Raymond Weil teams up with Repetto for Shine watches

Updated 06 September 2017
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Raymond Weil teams up with Repetto for Shine watches

Raymond Weil, in partnership with the French firm, Repetto, has launched a variation on the Shine range of watches inspired by the world of ballet. “A symbol of freedom, elegance and movement, the Shine Etoile watch appears attired in the spirit of tulle and asserts its character as a true performer through the versatility of two interchangeable straps crafted in Repetto leather,” a press release said.
The company described the timepiece as “a jewelry watch that reinvents itself as the hours go by, representing a perfect ally for women and naturally adapting to their style and their desires.”
The watch is framed by a 32mm round steel case and the dial is backed with a subtle white tulle motif on galvanized silver-toned satin.
The Shine Etoile watch changes straps and style thanks to a patented system of removable lugs developed by the R&D team of Raymond Weil.
The watch comes with two interchangeable straps crafted in Repetto leather, which are available in blush pink — reminiscent of ballet shoes, and crystal carbon black to express “elegance and glamor.”
“In step with its blued hands, the Shine Etoile watch accompanies the 24 hours in a woman’s life. This versatile and multifaceted timepiece is the icon of the world’s gifted ballerinas, étoile dancers and other stellar feminine figures,” the press release added.
Jean-Marc Gaucher, CEO of Repetto, said: “Expertise is a living heritage that we cultivate and that we translate into the future. It is this mindset that sparked the cooperation with Raymond Weil — two independent family-minded companies that both nurture excellence and precision,”
Elie Bernheim, CEO of Raymond Weil, said: “For 40 years, Raymond Weil has been showcasing the wealth of Swiss watchmaking expertise. For 70 years, Repetto has been perpetuating this style, this French-style elegance and know-how that consolidates the stature of the country that saw the birth of classical ballet. Repetto and Raymond Weil epitomize beautiful family stories united by a quest for excellence and precision. Together, we accompany the women of the world as they give the performance of their lives.”


Nature Index ranks KAUST among world leaders

Updated 1 min 28 sec ago
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Nature Index ranks KAUST among world leaders

The Nature Index Annual Tables showcase institutions with the highest outputs of top-quality research. For the first time, this includes a normalized ranking — placing King Abdullah University of Science and Technology (KAUST) as first in Saudi Arabia and in the global top 20.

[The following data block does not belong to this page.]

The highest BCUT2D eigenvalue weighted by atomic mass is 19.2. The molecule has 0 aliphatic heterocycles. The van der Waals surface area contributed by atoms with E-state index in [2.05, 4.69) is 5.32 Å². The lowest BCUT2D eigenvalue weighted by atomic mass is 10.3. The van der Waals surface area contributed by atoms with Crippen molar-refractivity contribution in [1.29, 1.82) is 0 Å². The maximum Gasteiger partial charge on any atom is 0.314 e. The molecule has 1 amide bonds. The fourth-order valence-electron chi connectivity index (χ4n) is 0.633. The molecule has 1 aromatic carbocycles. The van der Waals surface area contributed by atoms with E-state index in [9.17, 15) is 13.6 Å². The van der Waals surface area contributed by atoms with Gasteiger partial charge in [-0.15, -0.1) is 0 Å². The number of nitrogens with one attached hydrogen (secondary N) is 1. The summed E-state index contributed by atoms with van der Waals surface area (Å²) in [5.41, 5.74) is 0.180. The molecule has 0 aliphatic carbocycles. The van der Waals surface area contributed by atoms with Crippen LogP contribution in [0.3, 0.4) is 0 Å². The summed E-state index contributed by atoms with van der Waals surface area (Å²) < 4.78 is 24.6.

“It is fitting that as KAUST celebrates 10 years of scientific discovery we are ranked by Nature to be among the top institutions in the world for the quality of our research. This is proof that with the right people, facilities, networks and opportunities even a young university can be considered world-class,” said KAUST President Dr. Tony Chan. 

The new ranking considers the number of high-quality articles published as a proportion of an institute’s overall output in the natural sciences, as opposed to a simple raw number of articles. This reveals a very different set of leaders among academic institutions.

“This achievement is a clear demonstration that KAUST punches well above its weight for a university of our size and age in terms of the proportion of our research output published in the world’s top science journals,” said Distinguished Professor Donal Bradley, vice president for research at KAUST.

“It is also a great recognition of the dedication of our researchers in pushing the boundaries of fundamental science while simultaneously addressing the pressing societal needs of today and tomorrow.”

The top 100 Nature Index ranking draws on metrics known as the article count (AC) and fractional count (FC), which measure the number of articles and the contribution an institution makes to an article, respectively.

In contrast, the new normalized ranking is derived by considering the ratio of FC to the institution’s total article output in natural sciences as tracked by the Dimensions Database of Digital Science. The normalization calculation allows institutions of different sizes to be compared on the same basis.

“The inclusion this year of a normalized ranking draws to light some smaller institutes that are proportionally outstripping research powerhouses,” said David Swinbanks, founder of the Nature Index on announcement of the new rankings. 

“The smallest institutions in the top 10 have some common features: Ambition, as disclosed by mission statements about striving to be the best in the world, interdisciplinarity, with the strong embrace of collaboration across fields, and in several cases, the backing of Nobel laureates.”